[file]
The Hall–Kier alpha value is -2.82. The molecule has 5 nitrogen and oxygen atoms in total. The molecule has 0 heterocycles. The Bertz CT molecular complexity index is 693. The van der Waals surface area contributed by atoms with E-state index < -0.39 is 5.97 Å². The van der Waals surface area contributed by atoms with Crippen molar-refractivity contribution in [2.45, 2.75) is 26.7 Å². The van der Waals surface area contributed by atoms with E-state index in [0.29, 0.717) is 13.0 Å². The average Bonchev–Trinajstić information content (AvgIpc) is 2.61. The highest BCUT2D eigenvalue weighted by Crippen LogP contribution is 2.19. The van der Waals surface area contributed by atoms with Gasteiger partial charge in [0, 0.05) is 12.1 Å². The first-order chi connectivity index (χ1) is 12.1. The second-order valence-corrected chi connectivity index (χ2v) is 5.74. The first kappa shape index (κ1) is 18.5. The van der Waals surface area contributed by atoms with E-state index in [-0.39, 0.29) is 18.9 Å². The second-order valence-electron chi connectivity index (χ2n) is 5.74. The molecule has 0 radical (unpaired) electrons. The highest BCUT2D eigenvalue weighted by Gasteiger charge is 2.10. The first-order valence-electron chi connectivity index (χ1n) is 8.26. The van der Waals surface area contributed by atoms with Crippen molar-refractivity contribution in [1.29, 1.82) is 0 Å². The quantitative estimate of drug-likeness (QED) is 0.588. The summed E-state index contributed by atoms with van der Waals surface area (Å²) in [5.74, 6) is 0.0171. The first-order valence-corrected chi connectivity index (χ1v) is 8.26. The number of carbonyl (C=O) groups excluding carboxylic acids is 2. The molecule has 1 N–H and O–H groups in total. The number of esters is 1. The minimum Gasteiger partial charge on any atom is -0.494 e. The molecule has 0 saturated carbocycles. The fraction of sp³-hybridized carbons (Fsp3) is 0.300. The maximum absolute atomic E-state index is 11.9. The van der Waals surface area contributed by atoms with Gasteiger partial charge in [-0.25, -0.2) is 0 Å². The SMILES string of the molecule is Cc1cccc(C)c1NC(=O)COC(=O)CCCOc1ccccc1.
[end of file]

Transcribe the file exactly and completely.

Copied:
The Hall–Kier alpha value is -2.82. The molecule has 5 nitrogen and oxygen atoms in total. The molecule has 0 heterocycles. The Bertz CT molecular complexity index is 693. The van der Waals surface area contributed by atoms with E-state index < -0.39 is 5.97 Å². The van der Waals surface area contributed by atoms with Crippen molar-refractivity contribution in [2.45, 2.75) is 26.7 Å². The van der Waals surface area contributed by atoms with E-state index in [0.29, 0.717) is 13.0 Å². The average Bonchev–Trinajstić information content (AvgIpc) is 2.61. The highest BCUT2D eigenvalue weighted by Crippen LogP contribution is 2.19. The van der Waals surface area contributed by atoms with Gasteiger partial charge in [0, 0.05) is 12.1 Å². The first-order chi connectivity index (χ1) is 12.1. The second-order valence-corrected chi connectivity index (χ2v) is 5.74. The first kappa shape index (κ1) is 18.5. The van der Waals surface area contributed by atoms with E-state index in [-0.39, 0.29) is 18.9 Å². The second-order valence-electron chi connectivity index (χ2n) is 5.74. The molecule has 0 radical (unpaired) electrons. The highest BCUT2D eigenvalue weighted by Gasteiger charge is 2.10. The first-order valence-electron chi connectivity index (χ1n) is 8.26. The van der Waals surface area contributed by atoms with Crippen molar-refractivity contribution in [1.29, 1.82) is 0 Å². The quantitative estimate of drug-likeness (QED) is 0.588. The summed E-state index contributed by atoms with van der Waals surface area (Å²) in [5.74, 6) is 0.0171. The first-order valence-corrected chi connectivity index (χ1v) is 8.26. The number of carbonyl (C=O) groups excluding carboxylic acids is 2. The molecule has 1 N–H and O–H groups in total. The number of esters is 1. The minimum Gasteiger partial charge on any atom is -0.494 e. The molecule has 0 saturated carbocycles. The fraction of sp³-hybridized carbons (Fsp3) is 0.300. The maximum absolute atomic E-state index is 11.9. The van der Waals surface area contributed by atoms with Gasteiger partial charge in [-0.25, -0.2) is 0 Å². The SMILES string of the molecule is Cc1cccc(C)c1NC(=O)COC(=O)CCCOc1ccccc1.